View From the Road

View From the Road
Five Reasons Why The Old Republic Is a Threat to WoW

John Funk | 11 Jan 2010 21:00
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#3 - It's Not WoW Lite: It's true that the IP of Lord of the Rings and Warhammer both predate Warcraft, but the problem with those games was that they follow the WoW formula - or rather, the EverQuest formula that WoW refined and polished. You jump into these games and you see elves, dwarves, and orcs in a fantasy world as warriors and sorcerers, getting quests to kill ten wolves and moving from town to town. Sure, if you look at every game in-depth you can see that they all do their own things beyond the superficial similarities to WoW, but someone playing the 10-day free trial won't see those differences. They'll see the similarities and wonder, "Why do I want to play WoW Lite when I could just go back to playing actual WoW?"

To start off, TOR is sci-fi, not fantasy, which is a huge advantage in itself. There are no orcs and elves wielding spears and bows, they're Twi'leks and Wookiees with blasters and lightsabers. Even if the underlying game were just the EverQuest model in space, a change in setting can go a long way in making it not feel like the same game. KotOR combat doesn't feel just like a clunkier version of WoW's combat (like certain other games I could mention that start with a W and end with an arhammer), so if the folks at BioWare Austin can replicate that feel in MMOG-form, they'll have a much better shot at getting people to stick with their game than going back to "the real McCoy."

#4 - It Could Be Something New: This is very much related to point #3, but while TOR is strongly based on "not being just like WoW," it also earns points on "doing something fairly different in the MMOG space." Yes, every fan of any MMOG on the market can point to their game and protest, saying that "It lets you fight and control territory on a scale no other game does!" or "It lets you poke sheep in the ass with a spoon!" but again, these are things that really only matter to passionate, high-level players. WoW offered easy accessibility and fun gameplay as well as a heavily quest-based experience from level 1 onward; any game that wants to emulate its success needs to push its strong points early on as well.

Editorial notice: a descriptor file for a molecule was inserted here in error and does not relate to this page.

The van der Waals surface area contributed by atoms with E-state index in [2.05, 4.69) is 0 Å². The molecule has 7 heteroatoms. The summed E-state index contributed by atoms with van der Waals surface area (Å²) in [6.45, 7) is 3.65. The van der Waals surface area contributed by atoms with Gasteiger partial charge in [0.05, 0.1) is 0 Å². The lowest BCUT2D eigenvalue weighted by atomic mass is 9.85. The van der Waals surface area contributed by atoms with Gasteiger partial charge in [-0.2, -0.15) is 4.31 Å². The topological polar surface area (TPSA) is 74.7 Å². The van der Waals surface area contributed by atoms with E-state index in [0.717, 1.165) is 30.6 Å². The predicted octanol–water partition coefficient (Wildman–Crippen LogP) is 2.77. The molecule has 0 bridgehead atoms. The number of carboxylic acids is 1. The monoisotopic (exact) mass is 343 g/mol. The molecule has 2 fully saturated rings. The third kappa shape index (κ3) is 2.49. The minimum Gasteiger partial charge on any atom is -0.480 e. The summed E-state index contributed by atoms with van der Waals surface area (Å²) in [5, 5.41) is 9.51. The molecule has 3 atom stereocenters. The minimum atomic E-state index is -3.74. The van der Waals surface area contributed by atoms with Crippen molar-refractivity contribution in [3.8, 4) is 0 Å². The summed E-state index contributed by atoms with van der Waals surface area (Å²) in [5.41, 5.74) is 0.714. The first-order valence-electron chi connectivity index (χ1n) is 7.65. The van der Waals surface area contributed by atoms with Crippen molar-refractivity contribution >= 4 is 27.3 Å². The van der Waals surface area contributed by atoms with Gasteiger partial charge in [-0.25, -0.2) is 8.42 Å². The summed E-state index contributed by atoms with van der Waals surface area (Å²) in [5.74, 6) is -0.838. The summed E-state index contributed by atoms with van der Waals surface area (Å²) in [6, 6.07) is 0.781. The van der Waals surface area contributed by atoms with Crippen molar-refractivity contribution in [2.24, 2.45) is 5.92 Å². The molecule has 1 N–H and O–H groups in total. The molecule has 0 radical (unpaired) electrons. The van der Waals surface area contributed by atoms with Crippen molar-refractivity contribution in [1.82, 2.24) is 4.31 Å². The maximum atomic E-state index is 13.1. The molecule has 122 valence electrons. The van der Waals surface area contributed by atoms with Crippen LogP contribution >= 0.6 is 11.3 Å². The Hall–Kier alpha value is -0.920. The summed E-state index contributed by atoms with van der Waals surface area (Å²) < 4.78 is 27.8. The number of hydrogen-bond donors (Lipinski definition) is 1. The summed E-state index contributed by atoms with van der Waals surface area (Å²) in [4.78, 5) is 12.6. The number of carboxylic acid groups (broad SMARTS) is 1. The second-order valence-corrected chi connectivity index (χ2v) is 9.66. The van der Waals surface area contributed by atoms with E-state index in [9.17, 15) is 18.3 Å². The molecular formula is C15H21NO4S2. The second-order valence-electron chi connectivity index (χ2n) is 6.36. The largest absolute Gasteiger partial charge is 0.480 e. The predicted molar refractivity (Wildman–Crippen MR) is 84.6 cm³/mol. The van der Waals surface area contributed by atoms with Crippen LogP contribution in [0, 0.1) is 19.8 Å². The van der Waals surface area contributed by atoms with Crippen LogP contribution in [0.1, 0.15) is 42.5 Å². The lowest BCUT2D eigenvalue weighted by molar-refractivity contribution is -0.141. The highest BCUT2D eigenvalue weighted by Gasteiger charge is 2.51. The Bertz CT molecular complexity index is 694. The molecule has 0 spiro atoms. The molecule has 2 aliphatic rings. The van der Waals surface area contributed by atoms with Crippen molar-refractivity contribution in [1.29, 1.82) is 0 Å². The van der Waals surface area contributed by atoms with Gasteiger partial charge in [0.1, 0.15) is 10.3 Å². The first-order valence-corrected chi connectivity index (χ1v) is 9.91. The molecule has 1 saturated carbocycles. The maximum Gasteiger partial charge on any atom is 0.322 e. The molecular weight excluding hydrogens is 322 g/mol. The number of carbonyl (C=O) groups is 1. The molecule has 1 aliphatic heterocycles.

So with TOR you have heavily narrative-based gameplay where one's dialogue choices and actions can affect the story you play through (see also: Flash Points) and a game where every single NPC has every line of dialogue fully voice-acted. Those are two huge selling points that have never been done before - or if they have, certainly not in a game of this scope, nor a game with this budget - and that can be demonstrated as soon as you begin playing. By offering a new experience, BioWare increases the odds that players will stick around because it's something they can't get easily - or at all - back in WoW.

#5 - Lightsabers: Fwp-shhhhsssss... wronnnn, worrrarrang. Wrorr-K-SHH! K-SHHkrilkrklkkrlk, wrooonn, wroaonng.

I think that point speaks for itself.

BioWare Austin's Old Republic may be better poised to be a serious challenge to WoW like no other game in the past five years but, after all, there are two sides to every story, and every point has its counterpoint. However, that may be a story for a different day. Or a different week.

Check back next week for the 5 reasons that WoW has nothing to fear from Old Republic.

John Funk still can't make up his mind about being a Jedi Knight or a Sith Inquisitor.

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